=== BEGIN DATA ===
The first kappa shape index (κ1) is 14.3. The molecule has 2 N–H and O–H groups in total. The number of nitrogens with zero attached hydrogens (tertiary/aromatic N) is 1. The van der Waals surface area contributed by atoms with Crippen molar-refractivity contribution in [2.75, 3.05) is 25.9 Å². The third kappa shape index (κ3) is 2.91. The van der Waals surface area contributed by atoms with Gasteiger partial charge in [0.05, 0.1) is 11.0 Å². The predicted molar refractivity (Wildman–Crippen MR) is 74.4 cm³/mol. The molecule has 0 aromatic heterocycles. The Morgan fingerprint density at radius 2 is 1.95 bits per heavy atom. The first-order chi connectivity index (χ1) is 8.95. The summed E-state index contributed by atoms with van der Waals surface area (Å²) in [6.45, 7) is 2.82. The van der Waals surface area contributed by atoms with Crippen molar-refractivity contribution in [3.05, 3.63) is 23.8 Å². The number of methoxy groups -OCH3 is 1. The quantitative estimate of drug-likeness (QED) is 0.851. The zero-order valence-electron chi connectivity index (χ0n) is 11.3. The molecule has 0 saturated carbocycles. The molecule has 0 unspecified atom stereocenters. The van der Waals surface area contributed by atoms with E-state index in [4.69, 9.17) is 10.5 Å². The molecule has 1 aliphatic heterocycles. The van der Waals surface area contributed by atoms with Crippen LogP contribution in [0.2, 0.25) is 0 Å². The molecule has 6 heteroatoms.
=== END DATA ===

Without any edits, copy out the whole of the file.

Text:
The first kappa shape index (κ1) is 14.3. The molecule has 2 N–H and O–H groups in total. The number of nitrogens with zero attached hydrogens (tertiary/aromatic N) is 1. The van der Waals surface area contributed by atoms with Crippen molar-refractivity contribution in [2.75, 3.05) is 25.9 Å². The third kappa shape index (κ3) is 2.91. The van der Waals surface area contributed by atoms with Gasteiger partial charge in [0.05, 0.1) is 11.0 Å². The predicted molar refractivity (Wildman–Crippen MR) is 74.4 cm³/mol. The molecule has 0 aromatic heterocycles. The Morgan fingerprint density at radius 2 is 1.95 bits per heavy atom. The first-order chi connectivity index (χ1) is 8.95. The summed E-state index contributed by atoms with van der Waals surface area (Å²) in [6.45, 7) is 2.82. The van der Waals surface area contributed by atoms with Crippen molar-refractivity contribution in [3.05, 3.63) is 23.8 Å². The number of methoxy groups -OCH3 is 1. The quantitative estimate of drug-likeness (QED) is 0.851. The zero-order valence-electron chi connectivity index (χ0n) is 11.3. The molecule has 0 saturated carbocycles. The molecule has 0 unspecified atom stereocenters. The van der Waals surface area contributed by atoms with E-state index in [4.69, 9.17) is 10.5 Å². The molecule has 1 aliphatic heterocycles. The van der Waals surface area contributed by atoms with Crippen LogP contribution in [0.2, 0.25) is 0 Å². The molecule has 6 heteroatoms.